Low-Code and No-Code Are the Future of Work — For IT and Beyond
As technical skills become democratized to support training for all employees, IT personnel are still needed to ensure that low-code and no-code tools are created safely and securely.
Join the DZone community and get the full member experience.Join For Free
In the aftermath of the pandemic, there have been immense changes in the ways employees interact with IT tools and teams. Not coincidentally, there's also been a rise in the use of low/no-code development tools.
Given the prevalence of hybrid work, the increasingly younger workforce, and a shortage of software-engineering talent, it's no wonder many are excited about the future of low/no-code development tools. Gartner analysts predict that 65% of all app development will be low-code-driven by 2024. Even more astounding, they believe that 80% of technology services will be created by non-technology professionals by 2024.
It is vital that IT personnel are involved in this process. Thankfully, this appears to be the case, as a recent study shows that organizations are experiencing more collaboration between non-IT employees and IT personnel, and this collaboration can be directly attributed to IT decentralization and democratization.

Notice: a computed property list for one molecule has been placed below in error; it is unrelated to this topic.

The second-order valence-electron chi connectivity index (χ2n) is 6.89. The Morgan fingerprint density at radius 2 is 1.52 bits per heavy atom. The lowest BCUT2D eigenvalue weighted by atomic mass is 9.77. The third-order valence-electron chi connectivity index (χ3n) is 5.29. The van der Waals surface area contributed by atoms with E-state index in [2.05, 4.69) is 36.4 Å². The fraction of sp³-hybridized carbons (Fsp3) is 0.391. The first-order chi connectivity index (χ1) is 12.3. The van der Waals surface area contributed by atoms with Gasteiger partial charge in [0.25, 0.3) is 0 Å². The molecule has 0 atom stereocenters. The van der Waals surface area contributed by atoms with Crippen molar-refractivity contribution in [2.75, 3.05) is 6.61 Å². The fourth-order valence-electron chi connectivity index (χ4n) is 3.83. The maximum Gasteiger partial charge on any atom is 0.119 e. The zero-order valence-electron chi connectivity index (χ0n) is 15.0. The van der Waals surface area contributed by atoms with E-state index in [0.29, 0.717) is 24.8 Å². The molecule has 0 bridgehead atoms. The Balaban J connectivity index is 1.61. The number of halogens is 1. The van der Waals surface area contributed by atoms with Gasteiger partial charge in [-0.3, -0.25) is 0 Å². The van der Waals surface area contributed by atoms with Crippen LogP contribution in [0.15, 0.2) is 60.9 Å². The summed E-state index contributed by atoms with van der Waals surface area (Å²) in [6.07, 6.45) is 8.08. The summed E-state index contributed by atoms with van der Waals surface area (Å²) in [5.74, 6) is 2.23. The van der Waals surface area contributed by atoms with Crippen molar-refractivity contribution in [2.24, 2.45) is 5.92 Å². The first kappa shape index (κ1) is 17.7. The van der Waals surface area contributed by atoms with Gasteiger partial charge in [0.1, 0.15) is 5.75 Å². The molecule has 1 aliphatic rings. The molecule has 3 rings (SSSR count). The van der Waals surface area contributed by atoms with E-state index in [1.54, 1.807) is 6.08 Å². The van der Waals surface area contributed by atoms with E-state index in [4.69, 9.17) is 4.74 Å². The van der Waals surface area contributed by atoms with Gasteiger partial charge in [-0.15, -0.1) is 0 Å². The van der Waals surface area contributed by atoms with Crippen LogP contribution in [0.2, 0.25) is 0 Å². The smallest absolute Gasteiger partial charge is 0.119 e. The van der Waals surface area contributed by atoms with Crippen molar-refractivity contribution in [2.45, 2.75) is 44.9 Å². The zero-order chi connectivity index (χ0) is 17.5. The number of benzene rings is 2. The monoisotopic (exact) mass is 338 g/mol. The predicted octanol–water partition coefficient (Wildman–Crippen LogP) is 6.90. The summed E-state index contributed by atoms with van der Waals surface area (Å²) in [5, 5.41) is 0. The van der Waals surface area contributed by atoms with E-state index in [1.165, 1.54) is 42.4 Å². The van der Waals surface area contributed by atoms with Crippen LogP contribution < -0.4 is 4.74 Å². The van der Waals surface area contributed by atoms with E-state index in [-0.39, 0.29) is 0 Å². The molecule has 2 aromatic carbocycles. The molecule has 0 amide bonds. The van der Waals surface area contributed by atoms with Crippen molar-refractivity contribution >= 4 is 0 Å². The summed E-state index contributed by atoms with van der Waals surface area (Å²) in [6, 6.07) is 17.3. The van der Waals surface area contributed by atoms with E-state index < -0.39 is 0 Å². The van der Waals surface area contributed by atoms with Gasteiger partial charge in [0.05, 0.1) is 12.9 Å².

There's Been a Rise in IT Democratization and Decentralization
As a quick clarification, decentralization refers to IT staff working in different organizational departments and outside an IT organizational entity, while democratization refers to non-IT personnel making software choices, managing technology operations, and even developing specific tools and apps. Both of these phenomena are on the rise.
More employees are deciding how technologies will be chosen, deployed, and used; moreover, there's been an increase in the use of low and no-code solutions: tools with drag-and-drop interfaces and pre-build modules and widgets that can be used to create fully functional applications. Nearly all IT decision-makers say that at least one department in their company is creating its own applications, using low or no-code platforms.
Aside from democratization and decentralization, there is another explanation for the rise in low/no-code solutions — the ongoing developer shortage.
IT Personnel Must Remain in the Process, Even as the Developer Shortage Fuels the Use of Low/No-Code Tools
The demand for software-engineering workers continues to outpace the number of available developers. According to Forrester's 2022 Developer Survey, one-fifth of companies say they now recruit candidates without degrees, and roughly one-fourth said they recruit graduates with non-IT degrees. It's wonderful to see non-IT personnel creating their own tools; however, it is important that IT teams remain involved in the process. Even as technical skills become democratized, IT personnel are necessary to ensure that low/no-code tools are created safely and securely.
The Involvement of IT Personnel Is Vital to Ensure Compliance in the New Hybrid Work Environment
Low/no-code tools are great for building custom applications, automating workflows, managing databases, and gaining insights from data; however, it is vital that the tools are safe and secure. Corporations want to empower non-IT personnel and allow them to create their own tools, but they also need to vigilantly protect user data and ensure privacy compliance with standards like GDPR, CPRA, and our policies.